If you are considering postponing the vaccine, ask if it will be available to you at a later date. The answer may vary based on the COVID vaccine range and vaccination programs you live in.
What to watch out for with COVID-19 vaccines while breastfeeding?
Experts believe that getting an mRNA COVID-19 vaccine is most likely safe if you are breastfeeding. Although breastfeeding individuals were not included in the vaccine studies, the mechanism of mRNA vaccines and experience with other vaccines suggest that this is the case.
It is important to know:
- There is no virus in the mRNA vaccines. You cannot get COVID or give COVID to your baby by getting vaccinated. The components of the vaccine are not known to harm breast-fed infants.
- When you receive the vaccine, the small mRNA particles in the vaccine are used up by your muscle cells at the injection site and are therefore unlikely to get into your breast milk. Any small particles of mRNA that reach breast milk would likely be digested.
- When a person is vaccinated while breastfeeding, their immune system develops antibodies that protect against COVID-19. These antibodies can be passed on to the baby in breast milk. Newborn babies of vaccinated mothers who are breastfeeding can benefit from these antibodies to COVID-19.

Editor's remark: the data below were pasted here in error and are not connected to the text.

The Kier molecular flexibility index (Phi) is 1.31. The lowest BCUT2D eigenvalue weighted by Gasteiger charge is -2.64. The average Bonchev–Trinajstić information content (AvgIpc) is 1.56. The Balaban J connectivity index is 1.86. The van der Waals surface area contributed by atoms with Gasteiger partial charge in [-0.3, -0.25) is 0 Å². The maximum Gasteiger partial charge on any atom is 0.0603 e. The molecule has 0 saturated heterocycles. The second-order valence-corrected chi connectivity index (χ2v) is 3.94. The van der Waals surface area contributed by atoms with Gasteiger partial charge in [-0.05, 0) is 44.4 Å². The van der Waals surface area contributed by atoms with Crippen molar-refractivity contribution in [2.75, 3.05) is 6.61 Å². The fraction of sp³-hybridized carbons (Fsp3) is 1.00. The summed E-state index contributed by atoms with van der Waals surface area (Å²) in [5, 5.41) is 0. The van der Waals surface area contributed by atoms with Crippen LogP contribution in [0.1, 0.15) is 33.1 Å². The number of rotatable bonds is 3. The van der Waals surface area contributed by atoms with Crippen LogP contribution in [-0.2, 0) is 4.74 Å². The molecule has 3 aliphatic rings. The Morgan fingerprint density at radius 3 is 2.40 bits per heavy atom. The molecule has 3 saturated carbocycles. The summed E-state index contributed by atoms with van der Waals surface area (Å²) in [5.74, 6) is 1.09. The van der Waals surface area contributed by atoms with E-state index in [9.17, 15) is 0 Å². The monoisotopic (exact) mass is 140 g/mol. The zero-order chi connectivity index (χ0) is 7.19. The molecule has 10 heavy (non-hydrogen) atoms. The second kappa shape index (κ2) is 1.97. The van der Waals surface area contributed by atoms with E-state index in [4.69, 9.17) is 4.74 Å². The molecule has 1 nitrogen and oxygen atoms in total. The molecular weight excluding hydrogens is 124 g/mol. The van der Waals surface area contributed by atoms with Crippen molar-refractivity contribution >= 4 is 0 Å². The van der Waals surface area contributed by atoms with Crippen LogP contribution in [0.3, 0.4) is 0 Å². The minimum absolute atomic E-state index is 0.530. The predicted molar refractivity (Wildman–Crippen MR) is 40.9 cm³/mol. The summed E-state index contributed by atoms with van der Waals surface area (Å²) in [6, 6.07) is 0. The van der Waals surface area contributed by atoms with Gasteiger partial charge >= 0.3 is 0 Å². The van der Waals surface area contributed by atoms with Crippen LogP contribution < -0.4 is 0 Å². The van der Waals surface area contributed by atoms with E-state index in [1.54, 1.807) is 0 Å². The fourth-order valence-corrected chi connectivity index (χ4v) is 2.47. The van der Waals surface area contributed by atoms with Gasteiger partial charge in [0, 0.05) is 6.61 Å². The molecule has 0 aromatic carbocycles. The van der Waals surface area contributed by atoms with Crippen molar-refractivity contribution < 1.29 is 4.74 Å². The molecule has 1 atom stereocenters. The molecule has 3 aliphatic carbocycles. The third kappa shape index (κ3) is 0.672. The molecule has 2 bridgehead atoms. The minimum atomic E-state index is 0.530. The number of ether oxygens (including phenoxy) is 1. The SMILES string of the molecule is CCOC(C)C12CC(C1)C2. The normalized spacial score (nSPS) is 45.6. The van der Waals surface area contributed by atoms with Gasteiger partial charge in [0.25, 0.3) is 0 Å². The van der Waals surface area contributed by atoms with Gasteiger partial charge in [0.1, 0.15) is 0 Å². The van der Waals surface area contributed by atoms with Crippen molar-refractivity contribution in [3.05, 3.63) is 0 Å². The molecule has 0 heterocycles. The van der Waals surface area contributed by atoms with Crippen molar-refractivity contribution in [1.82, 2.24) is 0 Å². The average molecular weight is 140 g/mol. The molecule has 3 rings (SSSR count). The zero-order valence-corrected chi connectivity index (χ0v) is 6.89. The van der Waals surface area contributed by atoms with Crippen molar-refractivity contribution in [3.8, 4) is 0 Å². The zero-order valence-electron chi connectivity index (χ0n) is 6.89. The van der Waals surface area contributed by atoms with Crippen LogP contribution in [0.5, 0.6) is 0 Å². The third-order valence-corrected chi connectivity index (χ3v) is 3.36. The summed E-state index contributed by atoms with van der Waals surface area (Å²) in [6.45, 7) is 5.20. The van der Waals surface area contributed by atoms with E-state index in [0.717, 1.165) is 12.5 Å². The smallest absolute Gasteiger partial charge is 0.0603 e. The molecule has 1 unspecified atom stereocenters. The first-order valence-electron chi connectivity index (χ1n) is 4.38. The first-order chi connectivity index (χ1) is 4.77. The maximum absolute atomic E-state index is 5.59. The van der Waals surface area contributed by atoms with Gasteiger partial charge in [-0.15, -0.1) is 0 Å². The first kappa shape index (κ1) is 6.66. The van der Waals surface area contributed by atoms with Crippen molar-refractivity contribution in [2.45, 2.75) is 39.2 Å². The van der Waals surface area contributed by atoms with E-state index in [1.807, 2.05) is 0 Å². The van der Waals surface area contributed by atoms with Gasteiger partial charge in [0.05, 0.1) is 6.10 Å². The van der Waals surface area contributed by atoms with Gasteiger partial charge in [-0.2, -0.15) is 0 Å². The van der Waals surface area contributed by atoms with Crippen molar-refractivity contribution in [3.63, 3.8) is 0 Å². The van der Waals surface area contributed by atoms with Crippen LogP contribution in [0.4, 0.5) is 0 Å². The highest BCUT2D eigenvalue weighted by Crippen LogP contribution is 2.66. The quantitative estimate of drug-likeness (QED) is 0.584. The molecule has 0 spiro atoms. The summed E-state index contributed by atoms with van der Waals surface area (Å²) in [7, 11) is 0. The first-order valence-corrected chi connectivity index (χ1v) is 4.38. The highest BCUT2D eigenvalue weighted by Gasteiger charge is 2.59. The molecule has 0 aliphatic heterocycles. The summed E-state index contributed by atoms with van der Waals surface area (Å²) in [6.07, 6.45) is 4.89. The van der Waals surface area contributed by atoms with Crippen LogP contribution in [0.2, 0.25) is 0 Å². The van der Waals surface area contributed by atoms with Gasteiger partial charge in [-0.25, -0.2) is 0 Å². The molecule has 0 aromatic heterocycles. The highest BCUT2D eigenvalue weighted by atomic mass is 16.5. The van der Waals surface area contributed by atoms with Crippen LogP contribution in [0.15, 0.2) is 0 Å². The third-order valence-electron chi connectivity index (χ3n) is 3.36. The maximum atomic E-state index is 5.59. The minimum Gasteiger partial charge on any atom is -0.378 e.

What to consider if you are thinking of getting pregnant soon or in the future?
If you are considering a soon pregnancy, adopting the COVID-19 vaccine once it becomes available to you is an excellent way to ensure that you – and your pregnancy – are protected.
The COVID-19 vaccination is not believed to affect future fertility.
The final result
COVID-19 vaccination for pregnant or breastfeeding people has potential benefits and raises some unanswered questions. It helps to be as informed as possible about your decision. However, be aware that the information may change quickly. We will learn more about the safety of COVID vaccines during pregnancy and while breastfeeding from ongoing animal and human studies in which participants are participating.
In the meantime, you can stay tuned by checking trustworthy health websites like the ones listed above and speaking to your health care providers. Together you can weigh the latest data on the risks of COVID-19 in pregnancy, the safety of available vaccines, your individual risk factors and exposures, and most importantly, your values and preferences.